Mr. Lee to Mr. Hay.

No. 66.]

Sir: * * * At midnight yesterday (Sunday) I was called up by the alcalde of Panama and Raul Amador, son of the President, and consul-general for Panama at New York. They had been sent by the President to inform me of the discovery of a plot by General Huertas and Dr. Belisario Porras to arrest President Amador and Mr. de la Guardia, minister for foreign affairs, this morning (Monday) at 6 o’clock while attempting an inspection of the troops in honor of the minister for foreign affairs, who is also minister of war. General Huertas had written to the President in peremptory terms demanding that he be present at the ceremony. I advised his Excellency to remain at home, and this he did, finally, but with misgivings as to whether it would not be safer for him to go, because he feared that General Huertas might send men to take him by force.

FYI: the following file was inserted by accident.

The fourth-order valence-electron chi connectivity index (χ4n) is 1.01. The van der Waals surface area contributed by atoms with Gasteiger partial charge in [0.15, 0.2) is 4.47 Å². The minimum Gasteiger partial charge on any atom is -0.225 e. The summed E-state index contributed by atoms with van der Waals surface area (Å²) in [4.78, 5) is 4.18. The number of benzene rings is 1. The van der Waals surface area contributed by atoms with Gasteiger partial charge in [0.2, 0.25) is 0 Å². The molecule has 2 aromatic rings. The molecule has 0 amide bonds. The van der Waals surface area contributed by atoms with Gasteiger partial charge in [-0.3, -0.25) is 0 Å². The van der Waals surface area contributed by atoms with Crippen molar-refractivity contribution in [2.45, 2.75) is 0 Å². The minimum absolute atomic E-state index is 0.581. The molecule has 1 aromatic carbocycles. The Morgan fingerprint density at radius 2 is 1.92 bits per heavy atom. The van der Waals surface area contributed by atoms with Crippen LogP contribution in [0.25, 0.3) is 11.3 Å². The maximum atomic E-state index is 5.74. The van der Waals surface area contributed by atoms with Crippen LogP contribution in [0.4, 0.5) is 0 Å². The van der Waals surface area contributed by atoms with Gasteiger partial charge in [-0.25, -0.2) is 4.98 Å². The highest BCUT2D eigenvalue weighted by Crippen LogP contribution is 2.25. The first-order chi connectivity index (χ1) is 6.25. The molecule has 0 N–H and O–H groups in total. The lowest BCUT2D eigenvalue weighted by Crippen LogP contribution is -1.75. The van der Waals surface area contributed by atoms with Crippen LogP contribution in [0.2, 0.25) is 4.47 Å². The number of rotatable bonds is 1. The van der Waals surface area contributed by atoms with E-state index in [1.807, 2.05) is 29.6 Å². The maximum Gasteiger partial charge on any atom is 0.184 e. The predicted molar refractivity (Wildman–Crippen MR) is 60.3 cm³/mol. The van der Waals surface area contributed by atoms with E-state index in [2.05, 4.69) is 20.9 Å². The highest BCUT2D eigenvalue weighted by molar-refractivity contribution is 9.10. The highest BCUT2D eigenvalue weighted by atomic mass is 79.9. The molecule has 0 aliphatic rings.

The U. S. S. Bennington was due here yesterday to take aboard her commander, Capt. Lucien Young, and I informed the President simply of the fact that she might be sighted at any moment.

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At half past 5 this morning I was called up by President Amador’s private secretary, sent by the President, to ask me to call a force of marines from Empire, in the canal zone. This proposition I would not entertain. I, however, conveyed the information in a decided tone to General Huertas that article 136 of the constitution of Panama stated the right of the United States to interfere for the preservation of constitutional order if necessary; that I considered it high time for such proceedings as he contemplated to cease, and that I was sure that he had the best interests of his country at heart and did not wish to stain the fair fame of Panama.

The minister for foreign affairs went alone to the review and no attempt was made to detain him, * * *

I am, etc.,

Joseph W. J. Lee.